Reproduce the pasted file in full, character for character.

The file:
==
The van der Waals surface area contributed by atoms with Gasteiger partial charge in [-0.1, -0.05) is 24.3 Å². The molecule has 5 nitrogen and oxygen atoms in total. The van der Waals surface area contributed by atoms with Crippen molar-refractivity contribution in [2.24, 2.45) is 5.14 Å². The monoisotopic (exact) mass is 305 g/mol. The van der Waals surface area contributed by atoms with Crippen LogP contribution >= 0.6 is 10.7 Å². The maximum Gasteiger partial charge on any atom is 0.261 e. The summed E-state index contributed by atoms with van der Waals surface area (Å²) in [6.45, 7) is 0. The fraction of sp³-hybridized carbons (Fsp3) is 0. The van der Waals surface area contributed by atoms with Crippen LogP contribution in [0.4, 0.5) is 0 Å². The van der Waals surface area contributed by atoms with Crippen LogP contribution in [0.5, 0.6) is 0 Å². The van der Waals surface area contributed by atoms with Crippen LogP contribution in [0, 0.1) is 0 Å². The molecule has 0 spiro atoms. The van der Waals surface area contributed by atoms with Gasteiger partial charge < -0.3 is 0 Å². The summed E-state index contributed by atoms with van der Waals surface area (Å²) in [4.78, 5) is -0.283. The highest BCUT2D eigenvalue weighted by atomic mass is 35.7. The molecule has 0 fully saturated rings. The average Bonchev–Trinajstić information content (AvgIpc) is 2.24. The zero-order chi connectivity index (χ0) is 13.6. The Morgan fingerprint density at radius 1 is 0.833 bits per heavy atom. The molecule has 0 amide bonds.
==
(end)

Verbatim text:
The van der Waals surface area contributed by atoms with Gasteiger partial charge in [-0.1, -0.05) is 24.3 Å². The molecule has 5 nitrogen and oxygen atoms in total. The van der Waals surface area contributed by atoms with Crippen molar-refractivity contribution in [2.24, 2.45) is 5.14 Å². The monoisotopic (exact) mass is 305 g/mol. The van der Waals surface area contributed by atoms with Crippen LogP contribution >= 0.6 is 10.7 Å². The maximum Gasteiger partial charge on any atom is 0.261 e. The summed E-state index contributed by atoms with van der Waals surface area (Å²) in [6.45, 7) is 0. The fraction of sp³-hybridized carbons (Fsp3) is 0. The van der Waals surface area contributed by atoms with Crippen LogP contribution in [0.4, 0.5) is 0 Å². The van der Waals surface area contributed by atoms with Crippen LogP contribution in [0.5, 0.6) is 0 Å². The van der Waals surface area contributed by atoms with Crippen LogP contribution in [0, 0.1) is 0 Å². The molecule has 0 spiro atoms. The van der Waals surface area contributed by atoms with Gasteiger partial charge < -0.3 is 0 Å². The summed E-state index contributed by atoms with van der Waals surface area (Å²) in [4.78, 5) is -0.283. The highest BCUT2D eigenvalue weighted by atomic mass is 35.7. The molecule has 0 fully saturated rings. The average Bonchev–Trinajstić information content (AvgIpc) is 2.24. The zero-order chi connectivity index (χ0) is 13.6. The Morgan fingerprint density at radius 1 is 0.833 bits per heavy atom. The molecule has 0 amide bonds.